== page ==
Is it all in my mind?: Spy/Adware for the MAC

Discussion in 'Mac Apps and Mac App Store' started by Jennifer, Dec 26, 2004.

  1. Jennifer macrumors member

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    Feb 20, 2004
    #1
    Can someone from our Apple community please offer some clarification on the issue of spy/adware for the MAC. (1) Does it exist? (2) If so, what is a recommended free anti-spy/adware application?

    Thank you.
     
  2. bousozoku Moderator emeritus

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    #2
    As far as I know, there is no adware for the Mac (it's not MAC :) ) but there are one or two keyboard loggers for paid corporate use.
     
  3. ~Shard~ macrumors P6

    ~Shard~

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    #3
    I have never heard of any spyware or adware for Macs (note, not MACS ;)). I have no protection (other than the built-in firewall and my router) as I have never deemed it necessary. If anyone has heard of or run across anything different please let me know - otherwise, I don't think you have anything to worry about. Same goes with viruses. Macs are wonderful machines... :cool:
     
  4. mkrishnan Moderator emeritus

    mkrishnan

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    #4
    Also to chime in, a big part of why spyware and adware propogate on windows is because Internet Explorer either lets websites install without permission, or keeps bombarding you with so many plug-in requests that the average user can't tell legitimate from illigitimate. Even PC users are relatively safe if they use Firefox, as are Mac users who do so, and Safari I think too....
     
  5. jadam macrumors 6502a

    jadam

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    #5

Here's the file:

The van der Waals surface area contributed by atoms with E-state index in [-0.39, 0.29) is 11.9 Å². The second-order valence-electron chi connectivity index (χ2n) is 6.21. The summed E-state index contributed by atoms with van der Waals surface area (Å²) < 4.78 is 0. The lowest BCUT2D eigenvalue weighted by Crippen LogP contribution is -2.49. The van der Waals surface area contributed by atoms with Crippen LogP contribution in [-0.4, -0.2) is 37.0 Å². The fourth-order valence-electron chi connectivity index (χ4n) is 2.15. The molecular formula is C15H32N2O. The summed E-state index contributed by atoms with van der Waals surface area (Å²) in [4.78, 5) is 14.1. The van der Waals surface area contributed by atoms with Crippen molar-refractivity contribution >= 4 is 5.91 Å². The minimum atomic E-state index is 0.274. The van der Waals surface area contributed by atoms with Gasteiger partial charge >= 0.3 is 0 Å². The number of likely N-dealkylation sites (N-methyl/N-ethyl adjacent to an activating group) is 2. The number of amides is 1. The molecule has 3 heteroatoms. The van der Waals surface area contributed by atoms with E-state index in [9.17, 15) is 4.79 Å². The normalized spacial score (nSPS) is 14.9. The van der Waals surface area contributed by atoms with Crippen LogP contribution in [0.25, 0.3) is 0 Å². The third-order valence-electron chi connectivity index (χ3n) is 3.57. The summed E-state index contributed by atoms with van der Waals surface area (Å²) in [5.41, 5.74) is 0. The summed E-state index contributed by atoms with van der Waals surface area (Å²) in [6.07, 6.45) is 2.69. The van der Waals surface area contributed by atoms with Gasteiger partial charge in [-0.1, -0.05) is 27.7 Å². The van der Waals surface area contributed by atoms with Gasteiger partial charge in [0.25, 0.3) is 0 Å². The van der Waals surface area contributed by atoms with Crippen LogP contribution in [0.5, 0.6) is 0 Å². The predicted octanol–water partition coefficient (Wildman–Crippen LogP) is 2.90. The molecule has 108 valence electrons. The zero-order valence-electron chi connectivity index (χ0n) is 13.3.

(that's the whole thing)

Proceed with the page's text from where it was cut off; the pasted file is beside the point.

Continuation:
Beware of iTunes companion for konfabulator, it is spyware. It constantly launches quicktime and makes it pop up some ads. Im pretty sure it was iTunes companion that was causing the ad problems because as soon as I turned it off, no more ads.
     
  6. varmit macrumors 68000

    varmit

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    #6
    Nope, Macs don't have the problem with Spy/Adware like PCs do yet. IE and MSN messanger and other such programs, that have flaws in the code and logic of how the program works, that access the internet on Windows is how most Spy/Adware get onto the computers. Macs and Linux computers don't have these holes, so no Spy/Adware.
     
  7. Anonymous Freak macrumors 601

    Anonymous Freak

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    #7
    First, some defenitions...

    We must define what we're talking about here.

    Spyware: Software that records various things you do on your computer, and reports them to someone else.

    Adware: Software that causes ads to appear on your computer, or changes the way your computer works to force you to see ads or website you did not request.

    Spyware is a very general term, that can include legitimate tools used by companies (keyloggers, for example.) The 'legitimate' kind exist for OS X. The less-than-legitimate kind (ones that are put on your computer by advertising companies to track your browsing habits,) are non-existent on OS X.

    Adware is more specific. It, by definition, is software from advertising companies. None of this exists (to my knowledge) for OS X. I'll have to research the iTunes plugin for Konfabulator, but this is the first I have heard of it being called adware.

    In the Windows world, both of these illegitimate kinds are sometimes referred to generically as 'malware'. It's a big problem on Windows. I figure it's only a matter of time before we see CoolWebSearch, Alexa, or Gator on the Mac.
     
  8. Jennifer thread starter macrumors member

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    Feb 20, 2004
    #8
    If all thatwe've said is true . . .

    Why, then, does anti-spyware exist for the Mac? And what is it protecting from? For example, "Web Tunnel"?
     
  9. wrldwzrd89 macrumors G5

    wrldwzrd89

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    #9
    Web Tunnel might not have any spyware blockers for the Mac because there really isn't anything worth blocking right now. Web Tunnel will be rendered obsolete in Safari when Tiger comes out with Safari 2.0...so why even bother buying it?
     
  10. mkrishnan Moderator emeritus

    mkrishnan

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    #10
    I think webtunnel, if they're talking about protecting you from spying, more means server-side spying, getting and retaining information about your IP address, what kind of computer you have, etc, which it blocks using proxy service and presumably by camoflauging your agent identity....